Jocelyn Chanussot

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In January 2006, the Data Fusion Committee of the IEEE Geoscience and Remote Sensing Society launched a public contest for pansharpening algorithms, which aimed to identify the ones that perform best. Seven research groups worldwide participated in the contest, testing eight algorithms following different philosophies [component substitution,(More)
A method is proposed for the classification of urban hyperspectral data with high spatial resolution. The approach is an extension of previous approaches and uses both the spatial and spectral information for classification. One previous approach is based on using several principal components from the hyperspectral data and building several morphological(More)
The high number of spectral bands acquired by hyperspectral sensors increases the capability to distinguish physical materials and objects, presenting new challenges to image analysis and classification. This letter presents a novel method for accurate spectral-spatial classification of hyperspectral images. The proposed technique consists of two steps. In(More)
A new spectral–spatial classification scheme for hyperspectral images is proposed. The method combines the results of a pixel wise support vector machine classification and the segmentation map obtained by partitional clustering using majority voting. The ISODATA algorithm and Gaussian mixture resolving techniques are used for image clustering. Experimental(More)
Our framework is the synthesis of multispectral images (MS) at higher spatial resolution, which should be as close as possible to those that would have been acquired by the corresponding sensors if they had this high resolution. This synthesis is performed with the help of a high spatial but low spectral resolution image: the panchromatic (Pan) image. The(More)
| Recent advances in spectral–spatial classification of hyperspectral images are presented in this paper. Several techniques are investigated for combining both spatial and spectral information. Spatial information is extracted at the object (set of pixels) level rather than at the conventional pixel level. Mathematical morphology is first used to derive(More)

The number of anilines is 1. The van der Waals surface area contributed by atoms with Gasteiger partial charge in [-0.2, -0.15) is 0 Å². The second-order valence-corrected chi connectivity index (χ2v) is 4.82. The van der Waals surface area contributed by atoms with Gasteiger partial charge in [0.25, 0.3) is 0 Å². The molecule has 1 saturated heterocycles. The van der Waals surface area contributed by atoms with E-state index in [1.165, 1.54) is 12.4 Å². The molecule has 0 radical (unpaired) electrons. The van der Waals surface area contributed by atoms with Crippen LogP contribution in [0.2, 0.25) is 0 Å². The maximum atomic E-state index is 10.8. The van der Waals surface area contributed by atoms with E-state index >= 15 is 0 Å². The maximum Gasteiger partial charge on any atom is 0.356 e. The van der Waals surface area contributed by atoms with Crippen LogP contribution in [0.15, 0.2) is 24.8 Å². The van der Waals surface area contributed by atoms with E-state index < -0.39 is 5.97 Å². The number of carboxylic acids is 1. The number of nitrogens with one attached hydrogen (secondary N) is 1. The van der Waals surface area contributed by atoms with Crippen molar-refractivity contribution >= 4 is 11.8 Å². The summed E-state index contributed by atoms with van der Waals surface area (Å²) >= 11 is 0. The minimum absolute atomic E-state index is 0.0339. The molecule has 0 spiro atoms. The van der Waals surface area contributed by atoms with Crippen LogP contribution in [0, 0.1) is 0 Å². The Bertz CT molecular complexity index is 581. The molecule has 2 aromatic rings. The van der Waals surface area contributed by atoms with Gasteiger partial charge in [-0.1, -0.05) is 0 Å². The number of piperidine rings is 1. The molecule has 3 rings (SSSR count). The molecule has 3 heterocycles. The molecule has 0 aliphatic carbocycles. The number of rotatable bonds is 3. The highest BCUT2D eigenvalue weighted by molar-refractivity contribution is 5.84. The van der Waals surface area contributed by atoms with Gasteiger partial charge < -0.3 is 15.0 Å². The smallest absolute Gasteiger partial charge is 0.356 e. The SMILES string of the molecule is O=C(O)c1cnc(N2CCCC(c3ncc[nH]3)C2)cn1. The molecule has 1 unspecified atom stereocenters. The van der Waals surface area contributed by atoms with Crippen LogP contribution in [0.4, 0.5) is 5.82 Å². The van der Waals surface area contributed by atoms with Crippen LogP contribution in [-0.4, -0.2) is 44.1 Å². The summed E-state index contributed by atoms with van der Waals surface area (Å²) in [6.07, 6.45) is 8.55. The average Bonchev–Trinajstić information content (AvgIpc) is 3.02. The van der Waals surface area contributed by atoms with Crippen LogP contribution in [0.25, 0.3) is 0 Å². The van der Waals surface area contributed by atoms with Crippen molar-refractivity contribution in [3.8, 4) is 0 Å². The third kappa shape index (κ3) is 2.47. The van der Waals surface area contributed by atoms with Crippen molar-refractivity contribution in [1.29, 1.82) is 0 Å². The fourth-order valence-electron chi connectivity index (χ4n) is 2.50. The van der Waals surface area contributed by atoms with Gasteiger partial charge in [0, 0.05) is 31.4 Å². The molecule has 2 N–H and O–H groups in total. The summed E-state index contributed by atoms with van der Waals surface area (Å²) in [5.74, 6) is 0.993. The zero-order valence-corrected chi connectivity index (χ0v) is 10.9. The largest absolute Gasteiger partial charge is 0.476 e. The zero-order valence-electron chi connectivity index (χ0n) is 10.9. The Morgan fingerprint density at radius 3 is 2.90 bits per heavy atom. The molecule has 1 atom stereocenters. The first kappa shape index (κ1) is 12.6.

IEEE GEOSCIENCE AND REMOTE SENSING MAGAZINE JUNE 2013 6 Abstract—Hyperspectral remote sensing technology has advanced significantly in the past two decades. Current sensors onboard airborne and spaceborne platforms cover large areas of the Earth surface with unprecedented spectral, spatial, and temporal resolutions. These characteristics enable a myriad of(More)
Pansharpening aims at fusing a multispectral and a panchromatic image, featuring the result of the processing with the spectral resolution of the former and the spatial resolution of the latter. In the last decades, many algorithms addressing this task have been presented in the literature. However, the lack of universally recognized evaluation criteria,(More)
Hyperspectral imaging, which records a detailed spectrum of light for each pixel, provides an invaluable source of information regarding the physical nature of the different materials, leading to the potential of a more accurate classification. However, high dimensionality of hyperspectral data, usually coupled with limited reference data available, limits(More)
Hyperspectral remote sensing images (HSIs) usually have high spectral resolution and low spatial resolution. Conversely, multispectral images (MSIs) usually have low spectral and high spatial resolutions. The problem of inferring images which combine the high spectral and high spatial resolutions of HSIs and MSIs, respectively, is a data fusion problem that(More)